“A young woman, pretty, lively, with a harp as elegant as herself, and both placed near a window, cut down to the ground, and opening on a little lawn, surrounded by shrubs in the rich foliage of summer, was enough to catch any man’s heart…it was all in harmony; and as everything will turn to account when love is once set going, even the sandwich tray, and Dr. Grant doing the honours of it, were worth looking at.” – from Mansfield Park, by Jane Austen, 1814.Read More »
Over a year ago, I discovered a recipe for my great-great-grandmother Grace Raver’s cake, thanks to an article from my grandfather’s cousin, Anne.
In her article, Anne recalled that her grandmother Grace would vary the cake according to the seasons; she would flavor it with black walnuts when they were harvested in fall, but would make the cake with orange and lemon the rest of the year. I’ve made the black walnut version of this cake a few times already, so I decided to try the orange and lemon version this time.Read More »
This recipe comes from Eliza Acton’s 1845 book Modern Cookery In All Its Branches, my favorite historic cookbook of all time – so far I have made more recipes from this cookbook than any other. In addition to her clear instructions and the fact that she actually lists measurable quantities for each ingredient, I also love Eliza Acton’s cookbook for its literary references. Acton was a published poet as well as a cookbook author, and seems to have been interested in contemporary literature. Some of her recipes, such as Ruth Pinch’s Beef-Steak Pudding, are named after specific characters; others relate more generally to the profession of writing, such as The Author’s Christmas Pudding. This recipe, Miss Bremer’s Pudding, is most likely named after the Swedish author Fredrika Bremer, whose works were popular in England at the time.Read More »
‘”Come along in, and have some tea!” he managed to say after taking a deep breath.
“A little beer would suit me better, if it is all the same to you, my good sir,” said Balin with the white beard. “But I don’t mind some cake — seed cake, if you have any.”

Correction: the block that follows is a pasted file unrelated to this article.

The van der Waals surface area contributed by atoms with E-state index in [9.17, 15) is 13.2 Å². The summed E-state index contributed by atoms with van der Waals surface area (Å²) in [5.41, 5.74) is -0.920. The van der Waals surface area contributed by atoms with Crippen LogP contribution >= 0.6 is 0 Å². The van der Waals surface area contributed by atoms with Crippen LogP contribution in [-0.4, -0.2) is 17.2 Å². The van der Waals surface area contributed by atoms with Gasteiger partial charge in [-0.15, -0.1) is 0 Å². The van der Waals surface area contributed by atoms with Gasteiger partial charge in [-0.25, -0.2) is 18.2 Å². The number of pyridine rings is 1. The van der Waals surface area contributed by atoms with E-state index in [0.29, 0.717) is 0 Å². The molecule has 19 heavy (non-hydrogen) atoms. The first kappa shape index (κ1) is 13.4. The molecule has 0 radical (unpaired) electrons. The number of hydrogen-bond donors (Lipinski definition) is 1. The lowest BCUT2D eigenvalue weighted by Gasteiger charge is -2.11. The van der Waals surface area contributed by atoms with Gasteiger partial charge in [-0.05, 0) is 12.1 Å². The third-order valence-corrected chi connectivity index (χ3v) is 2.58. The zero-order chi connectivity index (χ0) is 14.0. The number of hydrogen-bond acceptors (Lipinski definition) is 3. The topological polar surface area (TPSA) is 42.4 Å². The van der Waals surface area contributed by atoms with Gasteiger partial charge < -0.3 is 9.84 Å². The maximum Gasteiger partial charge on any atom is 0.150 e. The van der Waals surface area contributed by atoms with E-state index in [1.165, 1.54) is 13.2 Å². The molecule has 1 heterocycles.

“Lots!” Bilbo found himself answering, to his own surprise; and he found himself scuttling off, too, to the cellar to fill a pint beer-mug, and to the pantry to fetch two beautiful round seed-cakes which he had baked that afternoon for his after-supper morsel.’ – from The Hobbit, by J.R.R. Tolkien, 1937.Read More »
“‘Now what can I serve that everyone likes?’ you ask yourself when you plan party refreshments. And if you decide on ‘something chocolate,’ you’re sure to be right. For chocolate is America’s favorite flavor.” – My Party Book of Tested Chocolate Recipes, 1938.Read More »
“‘I don’t know, Tom,’ said his sister, blushing, ‘I am not quite confident, but I think I could make a beef-steak pudding, if I tried, Tom.’
‘In the whole catalogue of cookery, there is nothing I should like so much as a beef-steak pudding!’ cried Tom, slapping his leg to give the greater force to this reply.”– from Martin Chuzzlewit, by Charles Dickens, 1844
“As to Dolly, there she was again, the very pink and pattern of good looks, in a smart little cherry-coloured mantle, with a hood of the same drawn over her head, and upon the top of that hood, a little straw hat trimmed with cherry-coloured ribbons, and worn the merest trifle on one side—just enough in short to make it the wickedest and most provoking head-dress that ever malicious milliner devised.” -Charles Dickens, Barnaby Rudge, 1841.Read More »
“‘But punch, my dear Copperfield,’ said Mr. Micawber, tasting it, ‘like time and tide, waits for no man.'” -Charles Dickens, David Copperfield, 1850.Read More »
Zimmetsterne (usually spelled Zimtsterne today) are a traditional German Christmas cookie. The name means “cinnamon stars;” although of course you can make them any shape, they are traditionally made with a star cutter.Read More »
Springerle are a type of traditional German cookie dating back at least to the 15th century. This particular recipe is from the 1861 American cookbook The Housekeeper’s Encyclopedia. Although the recipe is simply titled “German New Year’s Cookies,” several details such as the use of hartshorn, anise seed, wooden molds, and drying the cookies for 24 hours before baking clearly identify these as classic Springerle.Read More »